“There’s no Oceanside news, there’s no Carlsbad news, there’s no Vista news,” Harris said while flipping through the most recent edition of U-T San Diego’s Sunday edition. “Those three cities were the core of the old Blade-Citizen coverage.”

The lack of coverage in these areas is an indication that U-T San Diego has gone back to the kind of coverage it did prior to its purchase of the North County Times, according to Harris.

Harris said that coverage done by U-T San Diego before its purchase of the North County Times was geared toward events in the south of the county. There was a North County section, but it didn’t provide the same depth of hyper-local coverage that the North County Times did.

Now that the North County Times has been folded into U-T San Diego, coverage of North County events has once again dissipated, according to Harris.

A recent article from KPBS drew a similar conclusion. A side-by-side analysis of U-T San Diego’s main paper and its North County edition revealed very few differences in coverage. There appeared to be the same kind of content in both papers, according to the article.

Readers’ preferences

U-T San Diego Editor Jeff Light disagrees with the idea that there’s a void in coverage or a general sense of dissatisfaction among readers. He said that greater readership at U-T San Diego shows that the general public prefers the U-T’s style of reporting to the North County Times’ style.

“Keep in mind that even when the two papers competed in North County, the U-T, not the NCT, had the larger circulation – and not just by a little bit,” Light said. “The idea that most people would want the NCT-style approach is simply not correct.”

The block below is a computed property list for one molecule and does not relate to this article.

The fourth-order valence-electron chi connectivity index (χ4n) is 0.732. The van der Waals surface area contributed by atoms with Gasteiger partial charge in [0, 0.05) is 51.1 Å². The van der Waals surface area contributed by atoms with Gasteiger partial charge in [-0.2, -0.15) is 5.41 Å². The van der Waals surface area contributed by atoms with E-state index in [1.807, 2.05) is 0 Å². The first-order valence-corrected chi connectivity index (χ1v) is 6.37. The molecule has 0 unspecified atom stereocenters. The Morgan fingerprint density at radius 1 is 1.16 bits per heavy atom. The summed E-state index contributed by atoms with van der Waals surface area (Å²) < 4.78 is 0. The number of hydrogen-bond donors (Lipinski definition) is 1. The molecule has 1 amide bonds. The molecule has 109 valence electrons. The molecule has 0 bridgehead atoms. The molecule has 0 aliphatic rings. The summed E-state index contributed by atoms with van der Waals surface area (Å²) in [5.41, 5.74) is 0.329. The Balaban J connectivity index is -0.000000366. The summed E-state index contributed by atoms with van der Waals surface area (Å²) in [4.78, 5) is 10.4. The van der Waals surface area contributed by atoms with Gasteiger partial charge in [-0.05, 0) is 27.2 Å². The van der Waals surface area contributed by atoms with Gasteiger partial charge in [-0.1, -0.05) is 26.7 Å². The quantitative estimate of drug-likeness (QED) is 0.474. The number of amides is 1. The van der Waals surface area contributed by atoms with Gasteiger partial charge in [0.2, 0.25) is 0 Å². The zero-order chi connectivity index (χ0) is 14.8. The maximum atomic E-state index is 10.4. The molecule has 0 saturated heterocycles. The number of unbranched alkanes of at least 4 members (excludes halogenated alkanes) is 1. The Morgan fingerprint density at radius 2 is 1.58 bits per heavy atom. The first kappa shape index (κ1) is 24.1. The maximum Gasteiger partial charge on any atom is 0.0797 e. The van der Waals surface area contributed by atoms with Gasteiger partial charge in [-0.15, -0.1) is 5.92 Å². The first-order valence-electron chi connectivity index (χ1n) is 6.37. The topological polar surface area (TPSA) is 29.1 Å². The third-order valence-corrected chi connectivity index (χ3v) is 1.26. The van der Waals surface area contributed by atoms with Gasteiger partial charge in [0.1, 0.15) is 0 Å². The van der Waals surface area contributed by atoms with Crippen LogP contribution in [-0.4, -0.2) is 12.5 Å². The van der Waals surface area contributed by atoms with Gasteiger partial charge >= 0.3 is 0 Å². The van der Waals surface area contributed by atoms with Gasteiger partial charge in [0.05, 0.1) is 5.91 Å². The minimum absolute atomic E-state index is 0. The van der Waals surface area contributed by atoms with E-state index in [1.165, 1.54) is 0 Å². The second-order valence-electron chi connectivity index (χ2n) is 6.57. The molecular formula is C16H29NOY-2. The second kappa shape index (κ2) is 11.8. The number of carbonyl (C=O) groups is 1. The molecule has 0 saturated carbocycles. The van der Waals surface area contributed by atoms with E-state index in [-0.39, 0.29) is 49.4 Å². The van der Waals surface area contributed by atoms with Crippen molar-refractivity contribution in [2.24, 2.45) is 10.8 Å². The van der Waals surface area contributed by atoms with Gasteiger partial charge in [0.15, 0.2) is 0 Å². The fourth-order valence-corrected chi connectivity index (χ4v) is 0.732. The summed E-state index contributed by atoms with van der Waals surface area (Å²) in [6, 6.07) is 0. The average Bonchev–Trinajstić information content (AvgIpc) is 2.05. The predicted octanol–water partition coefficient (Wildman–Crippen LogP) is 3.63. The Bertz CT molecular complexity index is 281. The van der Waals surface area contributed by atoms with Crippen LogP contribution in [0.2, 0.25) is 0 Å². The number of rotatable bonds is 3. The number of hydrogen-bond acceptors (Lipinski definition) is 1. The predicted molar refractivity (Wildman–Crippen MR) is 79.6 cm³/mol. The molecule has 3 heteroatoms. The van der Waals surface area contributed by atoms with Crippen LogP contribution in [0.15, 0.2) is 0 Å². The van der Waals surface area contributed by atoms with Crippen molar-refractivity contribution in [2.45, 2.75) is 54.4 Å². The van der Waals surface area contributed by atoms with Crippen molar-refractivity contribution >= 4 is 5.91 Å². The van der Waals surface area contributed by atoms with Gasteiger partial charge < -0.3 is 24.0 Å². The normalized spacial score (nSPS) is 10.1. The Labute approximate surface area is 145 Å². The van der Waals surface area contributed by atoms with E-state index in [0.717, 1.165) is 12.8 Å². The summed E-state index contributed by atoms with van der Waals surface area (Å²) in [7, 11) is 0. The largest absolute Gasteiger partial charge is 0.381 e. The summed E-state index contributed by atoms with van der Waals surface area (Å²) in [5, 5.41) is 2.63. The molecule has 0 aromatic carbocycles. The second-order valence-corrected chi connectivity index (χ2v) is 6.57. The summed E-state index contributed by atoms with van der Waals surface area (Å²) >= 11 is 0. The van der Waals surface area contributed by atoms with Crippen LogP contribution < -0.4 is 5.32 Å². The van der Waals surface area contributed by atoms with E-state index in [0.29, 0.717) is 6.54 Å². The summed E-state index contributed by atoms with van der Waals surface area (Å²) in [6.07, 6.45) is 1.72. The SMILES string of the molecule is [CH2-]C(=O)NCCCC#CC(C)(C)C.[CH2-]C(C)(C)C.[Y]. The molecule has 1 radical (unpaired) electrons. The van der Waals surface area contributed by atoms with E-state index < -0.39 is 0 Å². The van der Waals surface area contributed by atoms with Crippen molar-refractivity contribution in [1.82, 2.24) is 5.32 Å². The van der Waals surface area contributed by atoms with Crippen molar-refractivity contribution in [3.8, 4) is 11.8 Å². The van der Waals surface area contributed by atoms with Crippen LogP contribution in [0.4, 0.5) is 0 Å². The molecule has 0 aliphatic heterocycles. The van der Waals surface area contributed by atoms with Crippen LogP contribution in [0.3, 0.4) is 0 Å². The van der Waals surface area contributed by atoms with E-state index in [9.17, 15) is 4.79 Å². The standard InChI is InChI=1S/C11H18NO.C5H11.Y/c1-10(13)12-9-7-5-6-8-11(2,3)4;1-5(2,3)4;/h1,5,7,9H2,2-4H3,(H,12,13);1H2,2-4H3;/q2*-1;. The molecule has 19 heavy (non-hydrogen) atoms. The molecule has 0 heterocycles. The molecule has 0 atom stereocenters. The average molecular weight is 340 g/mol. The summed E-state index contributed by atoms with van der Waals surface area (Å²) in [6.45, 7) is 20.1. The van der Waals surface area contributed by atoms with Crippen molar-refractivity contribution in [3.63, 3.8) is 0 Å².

But Harris said that to assume such a thing discounts a niche audience that exists within North County.

He said that in every study conducted by the Blade-Citizen and later the North County Times, there were two distinctively different types of readers. There were readers who were primarily concerned about the news of North County. Those individuals lived in North County, worked in North County and went to entertainment venues in North County, and were in highest concentrations in places such as Vista, Oceanside and Carlsbad.

There was a separate group that Harris said was more geared toward events in the south of the county, however. He said numbers started to change in the La Costa Valley and the inland areas such as Poway, Rancho Bernardo and Rancho Peñasquitos. Those readers tended to have more ties to San Diego than they did North County and were more interested in U-T San Diego.

“So you had two groups of readers who were completely different,” he said. “Those whose focus and ties were strongly to the north and those whose focus and ties were strongly to the south.”